It’s funny how faith leaders start rediscovering their faith when they stop being leaders.
When he was still the Archbishop of Canterbury, Lord Carey did much to contribute to aggressive secularisation (if only by not resisting it robustly enough). Amazingly secularisation is still called ‘liberal’ whereas in fact it’s the exact opposite of that.
Now Lord Carey attacks Dave’s government in The Mail for ‘aiding and abetting this aggression every step of the way’. How true. And how much more weight such accusations would have carried had Lord Carey levelled them ex cathedra, say in 1999, when the previous lot of spivocrats were abusing Christianity in most egregious ways. Dave doesn’t call himself ‘heir to Blair’ for nothing.
Mind you, Carey’s first paragraph shows that he’s still sitting on the fence: ‘I like David Cameron and believe he is genuinely sincere in his desire to make Britain a generous nation where we care for one another and where people of faith may exercise their beliefs fully.’ But at least he’s now on the fence, rather than consistently remaining on its wrong side.
From then on, Lord Carey, now freed from the shackles of high office, says all the right things, which perhaps could suggest that he doesn’t like Dave as much as he professes.
Listed are such outrages as the government’s plan ‘to turn the 700-year-old Parliamentary chapel of St Mary Undercroft into a multi-faith prayer room so that gay couples can get married there.’ Homomarriage itself comes in for rough treatment, as Lord Carey is ‘very suspicious that behind the plans to change the nature of marriage, which come before the House of Lords soon, there lurks an aggressive secularist and relativist approach towards an institution that has glued society together from time immemorial.’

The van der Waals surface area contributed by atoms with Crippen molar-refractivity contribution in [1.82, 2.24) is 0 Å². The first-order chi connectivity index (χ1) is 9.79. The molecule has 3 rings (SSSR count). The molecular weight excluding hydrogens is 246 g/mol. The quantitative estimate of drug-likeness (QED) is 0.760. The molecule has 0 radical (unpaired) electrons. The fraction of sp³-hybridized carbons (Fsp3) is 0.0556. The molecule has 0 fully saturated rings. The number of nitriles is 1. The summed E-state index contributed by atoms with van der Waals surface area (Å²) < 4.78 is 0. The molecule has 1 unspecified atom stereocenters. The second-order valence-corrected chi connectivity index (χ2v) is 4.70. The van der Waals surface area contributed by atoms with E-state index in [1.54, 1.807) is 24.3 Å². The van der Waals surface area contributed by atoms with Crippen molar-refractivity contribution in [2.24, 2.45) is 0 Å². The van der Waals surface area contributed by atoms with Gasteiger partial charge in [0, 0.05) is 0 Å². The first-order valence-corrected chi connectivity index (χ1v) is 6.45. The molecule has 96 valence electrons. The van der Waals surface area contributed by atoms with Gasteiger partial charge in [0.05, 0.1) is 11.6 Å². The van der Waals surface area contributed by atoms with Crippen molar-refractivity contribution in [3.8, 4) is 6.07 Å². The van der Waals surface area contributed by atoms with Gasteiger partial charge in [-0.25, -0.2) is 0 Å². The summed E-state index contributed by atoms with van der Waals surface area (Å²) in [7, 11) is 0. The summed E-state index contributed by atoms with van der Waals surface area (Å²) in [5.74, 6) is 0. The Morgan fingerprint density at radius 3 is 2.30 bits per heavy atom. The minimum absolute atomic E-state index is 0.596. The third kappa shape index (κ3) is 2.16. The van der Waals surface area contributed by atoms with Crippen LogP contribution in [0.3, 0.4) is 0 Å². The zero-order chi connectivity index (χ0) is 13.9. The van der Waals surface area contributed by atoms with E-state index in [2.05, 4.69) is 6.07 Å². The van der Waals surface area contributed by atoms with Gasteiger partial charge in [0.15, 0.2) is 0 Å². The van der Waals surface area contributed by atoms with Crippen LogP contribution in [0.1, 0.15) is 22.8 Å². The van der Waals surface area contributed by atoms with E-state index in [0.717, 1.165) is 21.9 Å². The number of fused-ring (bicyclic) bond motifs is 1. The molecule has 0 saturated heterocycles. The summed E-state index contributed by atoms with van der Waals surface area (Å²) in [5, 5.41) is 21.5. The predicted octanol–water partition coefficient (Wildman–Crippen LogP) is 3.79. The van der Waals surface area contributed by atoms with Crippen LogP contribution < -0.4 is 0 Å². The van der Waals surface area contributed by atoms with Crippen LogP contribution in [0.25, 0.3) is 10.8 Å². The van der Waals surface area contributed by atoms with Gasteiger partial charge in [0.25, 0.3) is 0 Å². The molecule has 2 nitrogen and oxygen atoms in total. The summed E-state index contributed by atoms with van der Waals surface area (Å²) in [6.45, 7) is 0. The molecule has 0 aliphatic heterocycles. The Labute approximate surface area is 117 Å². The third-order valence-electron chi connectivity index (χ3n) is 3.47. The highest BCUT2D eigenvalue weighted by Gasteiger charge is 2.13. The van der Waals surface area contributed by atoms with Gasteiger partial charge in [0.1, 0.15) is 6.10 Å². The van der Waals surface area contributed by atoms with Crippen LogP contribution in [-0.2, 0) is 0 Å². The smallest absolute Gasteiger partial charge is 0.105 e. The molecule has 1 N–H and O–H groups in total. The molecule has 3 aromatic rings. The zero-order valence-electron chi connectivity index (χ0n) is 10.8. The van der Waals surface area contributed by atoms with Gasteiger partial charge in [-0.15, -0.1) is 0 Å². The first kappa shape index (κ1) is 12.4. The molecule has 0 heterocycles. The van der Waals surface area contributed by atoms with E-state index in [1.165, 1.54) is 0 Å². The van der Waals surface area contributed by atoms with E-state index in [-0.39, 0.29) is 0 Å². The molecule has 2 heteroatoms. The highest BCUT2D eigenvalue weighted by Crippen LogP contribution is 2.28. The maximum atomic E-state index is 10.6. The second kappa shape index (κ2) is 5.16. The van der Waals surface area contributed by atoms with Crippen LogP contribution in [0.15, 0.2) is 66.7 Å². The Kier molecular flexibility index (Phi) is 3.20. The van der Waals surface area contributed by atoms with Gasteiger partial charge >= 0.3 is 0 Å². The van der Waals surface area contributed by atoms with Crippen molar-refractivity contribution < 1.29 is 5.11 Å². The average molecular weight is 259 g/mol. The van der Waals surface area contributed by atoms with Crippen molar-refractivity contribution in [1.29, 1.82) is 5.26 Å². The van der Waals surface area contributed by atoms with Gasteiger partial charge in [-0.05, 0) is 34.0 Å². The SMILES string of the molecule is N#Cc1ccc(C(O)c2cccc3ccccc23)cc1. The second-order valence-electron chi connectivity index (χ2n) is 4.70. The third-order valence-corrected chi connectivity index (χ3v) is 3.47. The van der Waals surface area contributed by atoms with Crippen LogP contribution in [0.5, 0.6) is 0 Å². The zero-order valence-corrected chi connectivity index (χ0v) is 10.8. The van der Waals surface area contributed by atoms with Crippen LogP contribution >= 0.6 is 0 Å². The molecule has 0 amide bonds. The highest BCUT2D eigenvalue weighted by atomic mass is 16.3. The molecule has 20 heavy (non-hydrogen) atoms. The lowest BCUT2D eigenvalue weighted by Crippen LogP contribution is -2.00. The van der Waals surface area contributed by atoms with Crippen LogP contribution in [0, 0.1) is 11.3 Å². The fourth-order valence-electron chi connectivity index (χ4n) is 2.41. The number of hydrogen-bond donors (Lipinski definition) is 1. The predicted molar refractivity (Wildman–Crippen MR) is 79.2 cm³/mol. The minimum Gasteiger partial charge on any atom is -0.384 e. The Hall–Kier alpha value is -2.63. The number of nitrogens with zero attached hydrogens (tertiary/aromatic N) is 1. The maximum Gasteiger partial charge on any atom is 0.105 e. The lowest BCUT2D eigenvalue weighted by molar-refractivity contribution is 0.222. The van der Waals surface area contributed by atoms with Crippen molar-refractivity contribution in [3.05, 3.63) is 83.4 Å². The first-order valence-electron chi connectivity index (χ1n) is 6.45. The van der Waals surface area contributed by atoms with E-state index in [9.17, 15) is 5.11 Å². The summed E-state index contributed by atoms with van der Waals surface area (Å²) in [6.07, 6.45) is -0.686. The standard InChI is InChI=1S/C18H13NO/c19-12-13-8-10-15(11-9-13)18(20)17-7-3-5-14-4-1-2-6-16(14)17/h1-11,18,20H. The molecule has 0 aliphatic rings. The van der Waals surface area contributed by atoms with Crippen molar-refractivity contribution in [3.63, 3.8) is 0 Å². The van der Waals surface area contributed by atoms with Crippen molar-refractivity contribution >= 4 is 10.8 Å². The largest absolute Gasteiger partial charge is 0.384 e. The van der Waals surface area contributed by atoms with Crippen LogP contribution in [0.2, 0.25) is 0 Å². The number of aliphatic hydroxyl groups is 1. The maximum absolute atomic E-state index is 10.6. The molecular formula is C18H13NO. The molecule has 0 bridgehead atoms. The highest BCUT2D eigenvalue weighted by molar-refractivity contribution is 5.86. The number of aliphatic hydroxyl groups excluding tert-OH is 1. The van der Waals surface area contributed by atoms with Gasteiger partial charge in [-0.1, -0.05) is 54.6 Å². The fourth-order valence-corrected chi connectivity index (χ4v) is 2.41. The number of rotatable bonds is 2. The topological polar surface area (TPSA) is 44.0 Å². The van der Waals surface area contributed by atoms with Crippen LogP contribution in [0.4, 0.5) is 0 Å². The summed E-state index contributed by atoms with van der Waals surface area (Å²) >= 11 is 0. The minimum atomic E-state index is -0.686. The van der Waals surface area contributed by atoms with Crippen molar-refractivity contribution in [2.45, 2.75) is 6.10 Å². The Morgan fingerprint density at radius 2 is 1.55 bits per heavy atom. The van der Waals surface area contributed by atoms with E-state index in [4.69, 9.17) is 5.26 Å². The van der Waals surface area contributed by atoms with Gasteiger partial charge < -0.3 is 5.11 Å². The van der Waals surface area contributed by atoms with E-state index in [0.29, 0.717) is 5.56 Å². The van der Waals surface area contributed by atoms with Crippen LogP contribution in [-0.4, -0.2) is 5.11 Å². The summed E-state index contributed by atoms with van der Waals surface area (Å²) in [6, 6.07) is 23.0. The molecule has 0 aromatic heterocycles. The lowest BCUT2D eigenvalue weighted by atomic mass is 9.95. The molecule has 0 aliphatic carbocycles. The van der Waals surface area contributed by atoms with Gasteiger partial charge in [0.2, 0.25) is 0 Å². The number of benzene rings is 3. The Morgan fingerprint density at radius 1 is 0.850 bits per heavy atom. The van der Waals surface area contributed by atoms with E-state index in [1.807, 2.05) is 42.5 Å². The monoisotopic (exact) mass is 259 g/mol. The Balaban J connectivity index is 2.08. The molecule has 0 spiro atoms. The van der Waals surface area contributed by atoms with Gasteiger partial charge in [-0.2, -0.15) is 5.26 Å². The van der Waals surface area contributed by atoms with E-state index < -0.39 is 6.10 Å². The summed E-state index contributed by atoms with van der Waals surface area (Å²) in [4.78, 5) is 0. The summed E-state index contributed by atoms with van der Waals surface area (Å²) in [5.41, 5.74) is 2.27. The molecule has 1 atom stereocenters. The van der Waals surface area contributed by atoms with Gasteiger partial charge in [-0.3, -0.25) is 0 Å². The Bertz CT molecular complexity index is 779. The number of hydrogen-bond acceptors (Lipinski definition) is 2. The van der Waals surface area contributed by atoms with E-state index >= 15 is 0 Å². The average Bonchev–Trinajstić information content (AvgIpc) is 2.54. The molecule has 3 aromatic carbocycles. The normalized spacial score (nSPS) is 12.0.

‘Suspicion’ is the political for ‘certainty’, and once a politician always a politician. But the situation is as dire as Lord Carey ‘suspects’. Dave is an oxymoronic modernising Tory, and such modernisation includes hatred of Christianity as an essential constituent. This ineluctably leads to distaste for all traditional institutions that collectively add up to what used to be called Christendom.
For just as Christ begat Christianity, Christianity begat Christendom, our ancient civilisation. That’s what the likes of Dave strive to modernise, which is the political for destroy. As far as they are concerned, Christian symbols which they are banning from public life don’t just transgress against other religions – they offend against the very essence of modernity.
Dave presumably hopes that the crucifix will be replaced by the blue rosette as the unifying symbol of what he calls modernisation. In fact it’s much more likely that the new dominant symbolism will be provided either by the crescent or the hammer and sickle or perhaps even a version of the swastika.
For, when Christianity goes, Christendom goes with it – the two are linked by an unbreakable umbilical cord. Christian civility, love of fellow man, sublime art, justice, charity will all have a door slammed in their face, just as another door will be flung wide-open to beastliness and barbarism.
But the event we’ll be celebrating tomorrow shows that death does not have to be final, that it’s possible to rise from the dead and start a new, higher life. This applies to Christ, Christianity – and we must all pray that it holds true for Christendom as well.